I am still assembling the millions of pieces that make up this jacket.
First, I attached the back yoke to the back body of the jacket. The only tricky thing there was to get the points right. The pieces are “V” shaped but the points get sewed to each other facing the opposite way. This means you have to clip the interior “V” on the back so you can spread it out to accommodate the “V” of the yoke. In the photo, you are looking at the wrong side of the jacket back pinned to the yoke underneath it. I have clipped the jacket back piece to the small dot which I marked in blue chalk. You have to work with the excess fabric on the jacket back piece but once you are sewing up to the dot at the point, you just leave the needle down in the fabric, lift the presser foot and rotate the piece slightly so you are lined up for the second half and then continue sewing. Once you turn it over and press the seam allowances up, it looks perfect.
I like this next photo because I took the macro setting off the camera and stood back and used available light. It is just all the pieces I have pinned together, piled up and waiting for the next big “sewing in batches”. [“Batches? We don’t need no stinkin’ batches!”]
Next: pockets. These front pockets look cool but they really aren’t that difficult if you just follow the directions. Of course, I don’t exactly follow them because I finish all the raw edges to avoid fraying after washing and there is no mention of any of that. The “pocket bag” is the shaped piece that goes on the inside of the jacket. You don’t see it and so I made it out of the damask. I pinked the edge and then I zigzagged it just to be sure. Anyway, the next photo is about the pocket facing which finishes off the interior edge of the pocket. I also used the damask and finished its edges (after I had sewed the piece on and ironed it on the right side after turning it and realizing I had not pinked or zigzagged it). The photo shows the pocket facing from the inside or wrong side, after I have turned it and ironed it.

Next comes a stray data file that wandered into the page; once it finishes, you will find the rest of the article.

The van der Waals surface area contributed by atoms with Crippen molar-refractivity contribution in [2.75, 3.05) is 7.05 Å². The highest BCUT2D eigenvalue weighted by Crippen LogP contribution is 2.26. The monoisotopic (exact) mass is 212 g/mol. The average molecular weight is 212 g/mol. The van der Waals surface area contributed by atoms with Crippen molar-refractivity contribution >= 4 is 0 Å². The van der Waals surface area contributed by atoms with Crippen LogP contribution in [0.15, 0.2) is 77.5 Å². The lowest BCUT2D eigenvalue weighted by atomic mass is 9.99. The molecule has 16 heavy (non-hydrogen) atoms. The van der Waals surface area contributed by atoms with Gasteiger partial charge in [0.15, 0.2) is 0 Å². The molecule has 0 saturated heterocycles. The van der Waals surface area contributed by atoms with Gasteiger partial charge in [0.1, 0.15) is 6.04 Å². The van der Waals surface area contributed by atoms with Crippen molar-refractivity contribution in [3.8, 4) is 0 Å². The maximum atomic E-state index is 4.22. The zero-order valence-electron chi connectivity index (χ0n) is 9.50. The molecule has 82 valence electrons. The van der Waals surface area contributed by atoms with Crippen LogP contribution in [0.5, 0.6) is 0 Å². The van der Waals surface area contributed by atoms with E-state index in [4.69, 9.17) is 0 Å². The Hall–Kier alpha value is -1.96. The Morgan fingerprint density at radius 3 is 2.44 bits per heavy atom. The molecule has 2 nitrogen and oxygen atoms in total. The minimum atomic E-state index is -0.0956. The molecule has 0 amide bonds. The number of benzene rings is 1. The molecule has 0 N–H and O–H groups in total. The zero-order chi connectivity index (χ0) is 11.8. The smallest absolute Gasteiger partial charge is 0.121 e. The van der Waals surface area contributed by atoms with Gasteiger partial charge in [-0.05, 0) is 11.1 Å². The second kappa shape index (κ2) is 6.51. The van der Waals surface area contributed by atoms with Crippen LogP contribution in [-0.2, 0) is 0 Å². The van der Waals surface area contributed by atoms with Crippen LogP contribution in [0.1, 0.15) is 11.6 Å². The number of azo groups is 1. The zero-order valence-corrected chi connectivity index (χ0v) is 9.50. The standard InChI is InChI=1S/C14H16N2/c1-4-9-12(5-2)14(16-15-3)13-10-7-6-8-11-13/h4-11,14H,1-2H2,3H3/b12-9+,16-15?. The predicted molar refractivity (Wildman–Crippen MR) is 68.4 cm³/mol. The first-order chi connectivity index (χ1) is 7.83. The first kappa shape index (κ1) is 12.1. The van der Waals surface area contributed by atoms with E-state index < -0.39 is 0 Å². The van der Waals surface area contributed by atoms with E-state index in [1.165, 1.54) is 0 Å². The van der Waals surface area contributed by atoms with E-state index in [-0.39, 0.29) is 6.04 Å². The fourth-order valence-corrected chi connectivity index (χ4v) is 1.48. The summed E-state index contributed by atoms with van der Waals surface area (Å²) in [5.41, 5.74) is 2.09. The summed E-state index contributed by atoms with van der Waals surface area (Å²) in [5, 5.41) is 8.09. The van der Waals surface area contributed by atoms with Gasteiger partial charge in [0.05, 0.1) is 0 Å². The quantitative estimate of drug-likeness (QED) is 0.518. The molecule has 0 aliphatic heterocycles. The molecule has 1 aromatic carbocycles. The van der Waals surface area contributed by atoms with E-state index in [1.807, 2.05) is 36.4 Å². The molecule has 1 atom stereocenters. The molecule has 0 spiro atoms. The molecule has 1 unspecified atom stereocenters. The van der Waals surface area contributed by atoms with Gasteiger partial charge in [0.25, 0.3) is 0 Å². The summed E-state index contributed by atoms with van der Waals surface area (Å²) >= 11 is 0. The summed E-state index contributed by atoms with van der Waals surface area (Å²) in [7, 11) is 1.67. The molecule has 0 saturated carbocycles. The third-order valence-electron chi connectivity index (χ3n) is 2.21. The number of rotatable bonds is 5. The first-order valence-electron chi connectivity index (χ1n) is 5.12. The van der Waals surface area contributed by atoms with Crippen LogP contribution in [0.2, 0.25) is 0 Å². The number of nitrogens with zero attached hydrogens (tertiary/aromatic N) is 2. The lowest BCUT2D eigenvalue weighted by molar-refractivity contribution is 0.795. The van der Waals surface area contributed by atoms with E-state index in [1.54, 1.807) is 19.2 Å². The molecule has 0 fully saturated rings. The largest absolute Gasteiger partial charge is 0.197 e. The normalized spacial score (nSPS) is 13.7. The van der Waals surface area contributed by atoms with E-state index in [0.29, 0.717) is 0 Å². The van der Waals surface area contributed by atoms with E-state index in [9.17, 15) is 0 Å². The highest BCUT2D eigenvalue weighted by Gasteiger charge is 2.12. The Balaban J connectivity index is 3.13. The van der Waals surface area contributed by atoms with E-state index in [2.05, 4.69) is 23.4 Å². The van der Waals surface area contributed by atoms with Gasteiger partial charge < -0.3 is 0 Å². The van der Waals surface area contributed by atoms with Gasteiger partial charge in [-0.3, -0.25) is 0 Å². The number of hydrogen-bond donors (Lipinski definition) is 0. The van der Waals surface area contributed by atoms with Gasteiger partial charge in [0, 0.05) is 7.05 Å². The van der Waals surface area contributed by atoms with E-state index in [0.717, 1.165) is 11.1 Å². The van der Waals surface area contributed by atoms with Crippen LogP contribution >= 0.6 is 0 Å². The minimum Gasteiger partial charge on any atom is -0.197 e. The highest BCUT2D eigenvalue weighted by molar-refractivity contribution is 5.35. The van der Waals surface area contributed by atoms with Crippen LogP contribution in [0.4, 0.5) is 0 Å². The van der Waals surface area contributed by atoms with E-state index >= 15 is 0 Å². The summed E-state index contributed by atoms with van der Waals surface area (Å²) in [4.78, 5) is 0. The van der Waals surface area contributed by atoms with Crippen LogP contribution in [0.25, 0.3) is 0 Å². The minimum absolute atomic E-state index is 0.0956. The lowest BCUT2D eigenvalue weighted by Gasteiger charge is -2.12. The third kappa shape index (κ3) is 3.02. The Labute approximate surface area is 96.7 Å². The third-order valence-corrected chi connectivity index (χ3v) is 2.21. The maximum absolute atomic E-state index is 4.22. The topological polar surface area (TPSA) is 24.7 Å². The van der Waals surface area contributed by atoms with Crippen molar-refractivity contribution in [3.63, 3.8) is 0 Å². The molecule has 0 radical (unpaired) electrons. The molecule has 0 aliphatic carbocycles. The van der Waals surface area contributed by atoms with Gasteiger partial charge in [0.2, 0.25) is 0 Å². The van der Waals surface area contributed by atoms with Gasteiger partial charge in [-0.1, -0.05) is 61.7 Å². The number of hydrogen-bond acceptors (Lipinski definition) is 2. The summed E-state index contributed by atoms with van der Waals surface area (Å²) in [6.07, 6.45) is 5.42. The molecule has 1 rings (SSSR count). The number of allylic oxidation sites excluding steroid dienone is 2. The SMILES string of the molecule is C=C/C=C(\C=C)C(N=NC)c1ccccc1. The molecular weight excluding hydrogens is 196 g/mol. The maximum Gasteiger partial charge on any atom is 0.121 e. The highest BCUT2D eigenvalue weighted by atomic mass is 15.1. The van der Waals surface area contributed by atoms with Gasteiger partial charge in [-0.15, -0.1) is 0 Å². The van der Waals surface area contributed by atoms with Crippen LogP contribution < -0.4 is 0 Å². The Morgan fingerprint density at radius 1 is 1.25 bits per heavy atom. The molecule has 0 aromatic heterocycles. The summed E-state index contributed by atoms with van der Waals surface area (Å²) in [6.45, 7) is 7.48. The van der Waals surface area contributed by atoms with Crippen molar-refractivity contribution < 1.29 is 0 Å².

The next comment comes before you sew on the pockets flaps. I have already decided to use snaps for fastenings and therefore, what follows doesn’t apply this time. However, I have also made this jacket using buttons as fasteners and I realized after the first one that it is MUCH easier to make the buttonholes before you sew the flaps on. I use a Singer with an automatic buttonholer and it doesn’t work at all well with layers of fabric sandwiched in between its metal parts. The next photo shows a jacket I have already made (using snaps, sorry) and it shows where the fasteners go on the pocket (the buttonhole would be in the flap itself and the button would be sewed to the pocket). Imagine trying to squeeze that pocket flap into a buttonholer the way it looks there.
Next, I show the pocket bags pinned on, from the inside and the outside. I’m going to sew around the contour of the pocket bag from the inside to make sure I get the shape right and sew two lines of stitching which makes a decorative pattern on the right side of the jacket. I can do this because the thread tension on both upper and bobbin threads on my machine works and the stitching is nice and even. I also use a slightly longer stitch so it shows. However, I am not using contrasting thread because I don’t have that much confidence in my ability to make perfect lines of stitching. I know, they don’t have to be perfect. But for a white jacket, I’m using white thread! Maybe some day I will use contrasting thread.
Finally, I have attached the pocket flaps and the yoke for the front and sewed them all together. This photo shows the fronts from the wrong and right sides. I have trimmed the seam with pinking shears AND zigzagged the raw edge. I have made this jacket before and washed it too and I know this seam frays. It gets covered up by the front facings but you can still peek underneath and see at the fraying and that just makes me crazy so I finish the edges.